Flour Girl: The origins of single-source chocolate
There is nothing new under the sun, or so the saying goes. But there is a way to re-market the old.
In recent years, single-origin chocolates have become popular among a crowd looking for something beyond labels showing percentages (referring to how much cacao is in ratio to other ingredients: the higher the percentage, the deeper and darker the chocolate). Single origin means the beans used for the chocolate are all from the same growing region, sometimes an extremely specific one.
There are so many brands out there to explore. I recently sampled the Chocolate Maker's Series from Scharffen Berger: Ben Tre, 72 percent cacao bars from Vietnam; Amina, 65 percent cacao bars from Madagascar; and Camahogne, 68 percent cacao bars from Grenada. They are available in limited quantities through the Scharffen Berger web site. Only 120 cases of each were made; they sell for $9.95 for a 3-ounce bar, about twice the price of the company's other bars. They will be sold through other retailers later this year.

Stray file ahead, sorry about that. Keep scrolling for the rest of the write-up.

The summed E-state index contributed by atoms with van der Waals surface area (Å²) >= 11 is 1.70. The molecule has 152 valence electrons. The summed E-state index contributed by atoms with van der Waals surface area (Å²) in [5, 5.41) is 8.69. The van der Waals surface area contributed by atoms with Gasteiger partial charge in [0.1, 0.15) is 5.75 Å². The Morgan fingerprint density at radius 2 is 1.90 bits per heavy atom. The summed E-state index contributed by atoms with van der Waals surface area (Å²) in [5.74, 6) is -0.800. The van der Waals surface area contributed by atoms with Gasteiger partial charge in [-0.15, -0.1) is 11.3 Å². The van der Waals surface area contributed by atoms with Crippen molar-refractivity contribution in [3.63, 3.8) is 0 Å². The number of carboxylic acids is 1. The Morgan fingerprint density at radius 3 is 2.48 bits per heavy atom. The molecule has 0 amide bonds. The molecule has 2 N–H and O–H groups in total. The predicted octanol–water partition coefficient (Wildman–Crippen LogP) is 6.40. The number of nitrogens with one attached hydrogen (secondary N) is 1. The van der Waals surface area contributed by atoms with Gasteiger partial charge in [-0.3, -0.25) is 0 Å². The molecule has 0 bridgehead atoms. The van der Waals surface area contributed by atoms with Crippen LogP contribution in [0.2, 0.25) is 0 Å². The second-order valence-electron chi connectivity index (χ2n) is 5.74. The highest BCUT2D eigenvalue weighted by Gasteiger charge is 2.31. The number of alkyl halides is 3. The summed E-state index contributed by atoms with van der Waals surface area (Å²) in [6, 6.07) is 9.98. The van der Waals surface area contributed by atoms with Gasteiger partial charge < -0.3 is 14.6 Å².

Single-origin chocolate is meant for savoring, not snarfing. Each has subtle taste complexities, much like wine. In fact, company founder John Scharffenberger has a background in winemaking, so it is not surprising he brings this same sensibility to chocolate.
You can organize your own chocolate tasting to see what fruits, florals and other flavor notes you can discern. This recipe for Brown Sugar Shortbread is a great way to make the tasting experience a little less intense. Dip shortbread in various chocolates and let the buttery cookie act as the backdrop.
-- Leigh Lambert
March 25, 2010; 7:00 AM ET
Categories: Flour Girl | Tags: Flour Girl, chocolate
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